During the last week of talking to quite a few Web developers at DevConnections who are doing JavaScript development and during my jQuery and WCF REST talks, a recurring question kept popping up. Why isn't there some way to get a list of functions in the Visual Studio JavaScript editor like in the other languages?

This is a fairly vital feature of a code editor, especially once you start writing a lot more client centric applications that have a fair bit of callback code that is maintained on the client. In fact, the question came up because I was scrolling rapidly over large amounts of code in several demos - or using trusty old CTRL-F - to jump to a given function in the code. In a demo that's annoying as heck, but it's also a problem during day to day development when you're working with more than a few JavaScript functions in a source .js file; client side code accumulates fast, even if you do little more than handle a few client side callbacks.

C# and VB both have class and member drop downs at the top of the code editor:


There are also document outlines for the HTML and CSS editors, class editors for C# and VB,  but unfortunately there's nothing along these lines available in the Visual Studio JavaScript editor.

I've begged for this feature for a while and it's always been declined as a low priority issue, which I find surprising because to me at least it's pretty high on the productivity list.

I realize that JavaScript parsing and displaying reliable class information is a pretty difficult process. JavaScript's Function based Closure/Class model makes it pretty difficult to figure out exactly what constitutes a function and what constitutes a class. The same issue also applies to the JavaScript Intellisense in Visual Studio which - although pretty good - also misses quite a few scenarios for finding embedded functions and classes and so often provides incomplete information.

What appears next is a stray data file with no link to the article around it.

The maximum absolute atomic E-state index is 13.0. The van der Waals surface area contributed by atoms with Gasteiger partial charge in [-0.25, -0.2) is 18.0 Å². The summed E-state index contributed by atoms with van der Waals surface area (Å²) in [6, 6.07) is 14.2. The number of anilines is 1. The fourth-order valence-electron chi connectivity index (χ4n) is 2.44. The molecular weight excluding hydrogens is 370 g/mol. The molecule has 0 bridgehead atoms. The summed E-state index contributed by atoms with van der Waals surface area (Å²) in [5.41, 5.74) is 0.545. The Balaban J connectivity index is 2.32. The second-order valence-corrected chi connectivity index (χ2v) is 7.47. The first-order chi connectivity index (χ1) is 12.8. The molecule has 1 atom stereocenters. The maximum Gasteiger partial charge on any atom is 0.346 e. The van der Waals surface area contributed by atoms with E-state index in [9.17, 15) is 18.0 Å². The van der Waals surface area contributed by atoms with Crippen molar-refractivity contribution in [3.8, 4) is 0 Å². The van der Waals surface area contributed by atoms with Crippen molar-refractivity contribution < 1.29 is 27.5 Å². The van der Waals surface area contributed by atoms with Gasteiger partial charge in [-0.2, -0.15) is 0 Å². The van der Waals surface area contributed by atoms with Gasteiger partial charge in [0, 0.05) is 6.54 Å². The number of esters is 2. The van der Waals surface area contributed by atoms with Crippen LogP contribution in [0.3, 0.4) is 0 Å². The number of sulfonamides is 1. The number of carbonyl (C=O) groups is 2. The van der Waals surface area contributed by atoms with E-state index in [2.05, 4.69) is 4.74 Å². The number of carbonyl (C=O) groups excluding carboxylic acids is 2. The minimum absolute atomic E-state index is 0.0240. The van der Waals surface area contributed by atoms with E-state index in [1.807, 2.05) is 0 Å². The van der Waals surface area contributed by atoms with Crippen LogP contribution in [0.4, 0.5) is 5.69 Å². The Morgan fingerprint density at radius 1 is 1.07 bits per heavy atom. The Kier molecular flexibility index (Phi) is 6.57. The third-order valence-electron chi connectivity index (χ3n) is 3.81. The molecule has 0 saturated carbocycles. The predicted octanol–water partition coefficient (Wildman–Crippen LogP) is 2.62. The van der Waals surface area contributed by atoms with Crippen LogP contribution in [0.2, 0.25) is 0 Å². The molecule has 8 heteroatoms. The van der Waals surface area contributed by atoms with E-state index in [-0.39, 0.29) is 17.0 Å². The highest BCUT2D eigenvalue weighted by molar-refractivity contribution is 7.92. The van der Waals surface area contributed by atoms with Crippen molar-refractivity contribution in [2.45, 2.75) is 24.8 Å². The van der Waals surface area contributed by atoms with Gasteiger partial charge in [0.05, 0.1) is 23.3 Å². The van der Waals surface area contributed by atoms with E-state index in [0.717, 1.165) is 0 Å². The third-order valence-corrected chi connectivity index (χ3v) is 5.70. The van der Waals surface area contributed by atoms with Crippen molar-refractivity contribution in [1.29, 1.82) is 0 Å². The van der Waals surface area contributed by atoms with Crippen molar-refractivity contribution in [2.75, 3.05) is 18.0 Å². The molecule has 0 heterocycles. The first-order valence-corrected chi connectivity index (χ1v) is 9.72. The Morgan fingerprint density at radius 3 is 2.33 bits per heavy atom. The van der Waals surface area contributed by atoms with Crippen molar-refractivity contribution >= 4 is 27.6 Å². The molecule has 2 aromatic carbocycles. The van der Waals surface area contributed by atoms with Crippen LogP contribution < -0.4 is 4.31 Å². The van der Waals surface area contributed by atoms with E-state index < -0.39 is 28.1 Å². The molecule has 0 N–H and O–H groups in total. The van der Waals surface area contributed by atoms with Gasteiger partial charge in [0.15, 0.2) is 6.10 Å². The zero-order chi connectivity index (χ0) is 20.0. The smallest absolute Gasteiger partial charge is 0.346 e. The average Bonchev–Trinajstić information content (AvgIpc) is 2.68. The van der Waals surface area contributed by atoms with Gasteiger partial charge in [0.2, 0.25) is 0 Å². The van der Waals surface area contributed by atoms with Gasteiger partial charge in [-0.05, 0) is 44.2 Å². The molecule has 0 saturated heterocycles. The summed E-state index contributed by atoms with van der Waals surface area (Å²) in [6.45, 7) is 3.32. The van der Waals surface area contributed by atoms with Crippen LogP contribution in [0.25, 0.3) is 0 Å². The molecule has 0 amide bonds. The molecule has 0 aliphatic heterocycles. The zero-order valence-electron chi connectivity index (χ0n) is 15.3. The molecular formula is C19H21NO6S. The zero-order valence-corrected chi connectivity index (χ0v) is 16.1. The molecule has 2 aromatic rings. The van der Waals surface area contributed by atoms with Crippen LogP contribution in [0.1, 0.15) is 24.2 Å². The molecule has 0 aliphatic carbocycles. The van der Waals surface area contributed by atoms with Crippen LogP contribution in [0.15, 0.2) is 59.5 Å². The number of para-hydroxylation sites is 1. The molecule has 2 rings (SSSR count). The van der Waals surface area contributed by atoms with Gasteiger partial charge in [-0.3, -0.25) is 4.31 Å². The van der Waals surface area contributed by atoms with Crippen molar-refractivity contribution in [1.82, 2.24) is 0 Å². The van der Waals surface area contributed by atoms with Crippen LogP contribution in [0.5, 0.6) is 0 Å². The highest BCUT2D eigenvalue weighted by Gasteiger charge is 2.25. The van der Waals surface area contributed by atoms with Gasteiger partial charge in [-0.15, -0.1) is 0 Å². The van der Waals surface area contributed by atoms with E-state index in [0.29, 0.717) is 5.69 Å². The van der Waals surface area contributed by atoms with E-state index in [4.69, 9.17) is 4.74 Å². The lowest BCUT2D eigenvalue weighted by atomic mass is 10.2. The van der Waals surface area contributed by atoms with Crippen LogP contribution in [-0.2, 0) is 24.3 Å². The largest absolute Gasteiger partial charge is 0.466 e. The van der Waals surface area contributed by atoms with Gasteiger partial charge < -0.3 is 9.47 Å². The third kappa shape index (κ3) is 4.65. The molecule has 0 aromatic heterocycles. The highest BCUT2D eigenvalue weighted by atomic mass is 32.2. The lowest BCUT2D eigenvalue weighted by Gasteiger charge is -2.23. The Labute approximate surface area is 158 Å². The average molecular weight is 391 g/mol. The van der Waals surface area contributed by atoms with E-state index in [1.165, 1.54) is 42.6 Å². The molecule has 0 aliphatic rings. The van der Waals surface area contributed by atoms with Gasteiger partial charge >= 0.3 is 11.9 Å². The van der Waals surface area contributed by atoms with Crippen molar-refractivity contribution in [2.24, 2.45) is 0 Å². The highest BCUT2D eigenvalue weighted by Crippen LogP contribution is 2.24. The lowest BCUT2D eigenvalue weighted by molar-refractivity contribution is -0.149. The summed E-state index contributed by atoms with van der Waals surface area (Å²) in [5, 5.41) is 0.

There are alternatives though. I've been using Aptana off and on and it does support function and class outlining:


As nice as the class view is in Aptana, it's also not perfect. It too misses things. For example, pointing Aptana at the jQuery library also doesn't capture most of the jQuery wrapped set handling functions. As a developer who lives most of the day in Visual Studio I also find the way that Intellisense and the editor in general behaves is a little foreign and I would much prefer to work in VS than another huge external environment.

Still when I'm working on large libraries like the code above or on complex pages that have more than 10 functions on them I tend to switch to using Aptana, simply because I do a lot of jumping back and forth that is much easier to do in this environment than Visual Studio.

So, am I the only one who doesn't see this as a low priority scenario for JavaScript support in Visual Studio? Seems to me this is a vital feature that is incredibly useful for anything but simple JavaScript development.

What do you think?